To study the structural performance of notched connections and notch-connected composite floors, this thesis presented experimental, numerical, and analytical investigations. Push-out tests were conducted on the notched connections first, and then bending tests and vibration tests were conducted on full-scale composite floors. Finite element models were built for the notched connections to derive the connection shear stiffness. Finally, analytical solutions were developed to predict the internal actions of the composite floors under external loads.
This study shows that the structural performance of notched connections is affected by the geometry of the connections and material properties of timber and concrete. The notch-connected MTP-concrete composite floors showed high bending stiffness but were not fully composite. The floors with shallow notches tended to fail in a ductile manner but had lower bending stiffness than floors with deep notches. The composite floors with deep notches, however, often fail abruptly in the concrete notches. By reinforcing the notched connections with steel fasteners, the composite floor can achieve high bending stiffness, high load-carrying capacity, and controlled failure pattern. The proper number and locations of notched connections in the composite floors can be determined from the proposed composite beam model.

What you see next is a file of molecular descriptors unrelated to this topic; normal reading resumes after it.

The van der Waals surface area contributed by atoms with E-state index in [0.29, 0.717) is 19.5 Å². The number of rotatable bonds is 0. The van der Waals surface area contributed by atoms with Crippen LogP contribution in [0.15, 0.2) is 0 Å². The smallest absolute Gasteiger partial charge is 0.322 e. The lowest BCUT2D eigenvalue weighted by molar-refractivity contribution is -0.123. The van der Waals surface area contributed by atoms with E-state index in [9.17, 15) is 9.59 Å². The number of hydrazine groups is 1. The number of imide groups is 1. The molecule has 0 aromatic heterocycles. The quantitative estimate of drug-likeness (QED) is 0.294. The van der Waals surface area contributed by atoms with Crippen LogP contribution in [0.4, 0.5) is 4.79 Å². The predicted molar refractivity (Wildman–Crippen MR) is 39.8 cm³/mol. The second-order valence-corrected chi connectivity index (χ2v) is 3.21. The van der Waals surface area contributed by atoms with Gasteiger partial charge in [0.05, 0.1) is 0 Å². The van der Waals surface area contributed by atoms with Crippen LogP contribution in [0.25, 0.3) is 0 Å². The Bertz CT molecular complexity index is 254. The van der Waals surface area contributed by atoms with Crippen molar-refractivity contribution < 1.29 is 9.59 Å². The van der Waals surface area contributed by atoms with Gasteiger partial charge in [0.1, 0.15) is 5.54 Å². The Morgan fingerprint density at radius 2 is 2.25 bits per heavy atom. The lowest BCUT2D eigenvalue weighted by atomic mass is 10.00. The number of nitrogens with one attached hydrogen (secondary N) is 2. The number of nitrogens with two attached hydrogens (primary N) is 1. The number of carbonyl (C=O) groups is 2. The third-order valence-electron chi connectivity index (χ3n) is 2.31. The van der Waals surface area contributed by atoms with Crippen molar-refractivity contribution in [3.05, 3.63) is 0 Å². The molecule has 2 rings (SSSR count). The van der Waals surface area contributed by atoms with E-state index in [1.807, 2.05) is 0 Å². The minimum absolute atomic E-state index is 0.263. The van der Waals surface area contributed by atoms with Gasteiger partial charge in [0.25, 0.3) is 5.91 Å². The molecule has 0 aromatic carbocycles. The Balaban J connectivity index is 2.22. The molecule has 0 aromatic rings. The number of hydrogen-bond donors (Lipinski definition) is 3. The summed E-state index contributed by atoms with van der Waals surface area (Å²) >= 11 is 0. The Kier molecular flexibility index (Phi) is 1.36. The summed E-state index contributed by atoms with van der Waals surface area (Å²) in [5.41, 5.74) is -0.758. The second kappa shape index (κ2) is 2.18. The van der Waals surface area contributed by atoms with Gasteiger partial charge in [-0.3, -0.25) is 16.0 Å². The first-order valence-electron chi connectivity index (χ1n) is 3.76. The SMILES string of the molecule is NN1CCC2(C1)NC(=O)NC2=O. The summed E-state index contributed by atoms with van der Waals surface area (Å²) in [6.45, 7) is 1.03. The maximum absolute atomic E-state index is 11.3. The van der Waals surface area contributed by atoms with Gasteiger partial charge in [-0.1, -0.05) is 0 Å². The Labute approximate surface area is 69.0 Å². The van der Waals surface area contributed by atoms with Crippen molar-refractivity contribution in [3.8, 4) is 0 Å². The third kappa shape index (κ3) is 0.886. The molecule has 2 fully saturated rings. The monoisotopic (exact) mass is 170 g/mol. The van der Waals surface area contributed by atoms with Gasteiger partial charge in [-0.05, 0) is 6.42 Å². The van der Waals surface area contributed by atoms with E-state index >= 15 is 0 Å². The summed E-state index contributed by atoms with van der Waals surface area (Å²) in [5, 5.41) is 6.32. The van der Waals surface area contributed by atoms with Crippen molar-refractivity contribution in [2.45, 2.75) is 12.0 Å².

This thesis presented promising results in terms of the static and dynamic structural performance of notch-connected MTP-concrete composite floors. The test investigations added additional data to the current research body and prompted further evolvement of timber-concrete composite floors. The proposed empirical equations for estimating the connection stiffness and strength and composite beam model for predicting the serviceability and ultimate structural performance of composite floors provide useful tools to analyze the notch-connected MTP-concrete composite floors. The design recommendations for MTP-concrete composite floors with notches are provided in the thesis.